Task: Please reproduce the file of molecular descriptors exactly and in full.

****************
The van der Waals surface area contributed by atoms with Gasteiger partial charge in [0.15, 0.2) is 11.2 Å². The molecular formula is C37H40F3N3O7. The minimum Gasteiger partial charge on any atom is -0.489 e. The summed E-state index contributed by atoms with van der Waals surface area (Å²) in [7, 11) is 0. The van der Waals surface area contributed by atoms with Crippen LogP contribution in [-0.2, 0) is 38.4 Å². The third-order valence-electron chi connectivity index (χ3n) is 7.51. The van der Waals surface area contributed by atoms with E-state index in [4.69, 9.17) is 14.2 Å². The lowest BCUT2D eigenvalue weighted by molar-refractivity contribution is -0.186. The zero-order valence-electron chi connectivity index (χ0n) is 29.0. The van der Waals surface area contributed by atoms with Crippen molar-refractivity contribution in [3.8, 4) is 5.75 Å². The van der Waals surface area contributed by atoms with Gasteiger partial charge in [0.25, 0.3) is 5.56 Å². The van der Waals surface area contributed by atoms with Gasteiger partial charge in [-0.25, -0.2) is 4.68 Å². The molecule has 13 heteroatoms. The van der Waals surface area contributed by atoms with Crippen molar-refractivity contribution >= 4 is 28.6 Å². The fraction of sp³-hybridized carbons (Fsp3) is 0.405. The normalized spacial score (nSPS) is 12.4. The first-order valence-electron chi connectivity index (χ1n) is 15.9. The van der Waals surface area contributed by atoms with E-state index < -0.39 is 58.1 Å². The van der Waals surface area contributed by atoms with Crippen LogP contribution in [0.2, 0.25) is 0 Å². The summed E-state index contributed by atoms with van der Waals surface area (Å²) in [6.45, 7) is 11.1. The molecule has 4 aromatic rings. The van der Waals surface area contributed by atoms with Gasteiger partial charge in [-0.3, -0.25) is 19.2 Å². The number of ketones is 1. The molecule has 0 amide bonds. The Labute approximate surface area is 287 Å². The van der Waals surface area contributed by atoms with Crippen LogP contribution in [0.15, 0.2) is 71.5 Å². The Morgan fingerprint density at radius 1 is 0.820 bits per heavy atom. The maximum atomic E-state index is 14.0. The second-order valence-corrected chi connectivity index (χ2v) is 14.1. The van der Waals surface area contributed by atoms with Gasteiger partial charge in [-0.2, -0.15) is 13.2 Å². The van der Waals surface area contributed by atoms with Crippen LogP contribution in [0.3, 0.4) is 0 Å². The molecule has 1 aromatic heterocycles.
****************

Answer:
The van der Waals surface area contributed by atoms with Gasteiger partial charge in [0.15, 0.2) is 11.2 Å². The molecular formula is C37H40F3N3O7. The minimum Gasteiger partial charge on any atom is -0.489 e. The summed E-state index contributed by atoms with van der Waals surface area (Å²) in [7, 11) is 0. The van der Waals surface area contributed by atoms with Crippen LogP contribution in [-0.2, 0) is 38.4 Å². The third-order valence-electron chi connectivity index (χ3n) is 7.51. The van der Waals surface area contributed by atoms with E-state index in [4.69, 9.17) is 14.2 Å². The lowest BCUT2D eigenvalue weighted by molar-refractivity contribution is -0.186. The zero-order valence-electron chi connectivity index (χ0n) is 29.0. The van der Waals surface area contributed by atoms with Crippen molar-refractivity contribution in [3.8, 4) is 5.75 Å². The van der Waals surface area contributed by atoms with Gasteiger partial charge in [0.25, 0.3) is 5.56 Å². The van der Waals surface area contributed by atoms with Gasteiger partial charge in [-0.25, -0.2) is 4.68 Å². The molecule has 13 heteroatoms. The van der Waals surface area contributed by atoms with Crippen molar-refractivity contribution >= 4 is 28.6 Å². The fraction of sp³-hybridized carbons (Fsp3) is 0.405. The normalized spacial score (nSPS) is 12.4. The first-order valence-electron chi connectivity index (χ1n) is 15.9. The van der Waals surface area contributed by atoms with E-state index < -0.39 is 58.1 Å². The van der Waals surface area contributed by atoms with Crippen LogP contribution in [0.2, 0.25) is 0 Å². The summed E-state index contributed by atoms with van der Waals surface area (Å²) in [6.45, 7) is 11.1. The molecule has 4 aromatic rings. The van der Waals surface area contributed by atoms with Gasteiger partial charge in [-0.3, -0.25) is 19.2 Å². The number of ketones is 1. The molecule has 0 amide bonds. The Labute approximate surface area is 287 Å². The van der Waals surface area contributed by atoms with Crippen LogP contribution in [0.15, 0.2) is 71.5 Å². The Morgan fingerprint density at radius 1 is 0.820 bits per heavy atom. The maximum atomic E-state index is 14.0. The second-order valence-corrected chi connectivity index (χ2v) is 14.1. The van der Waals surface area contributed by atoms with Gasteiger partial charge in [-0.2, -0.15) is 13.2 Å². The van der Waals surface area contributed by atoms with Crippen LogP contribution in [0.3, 0.4) is 0 Å². The molecule has 1 aromatic heterocycles.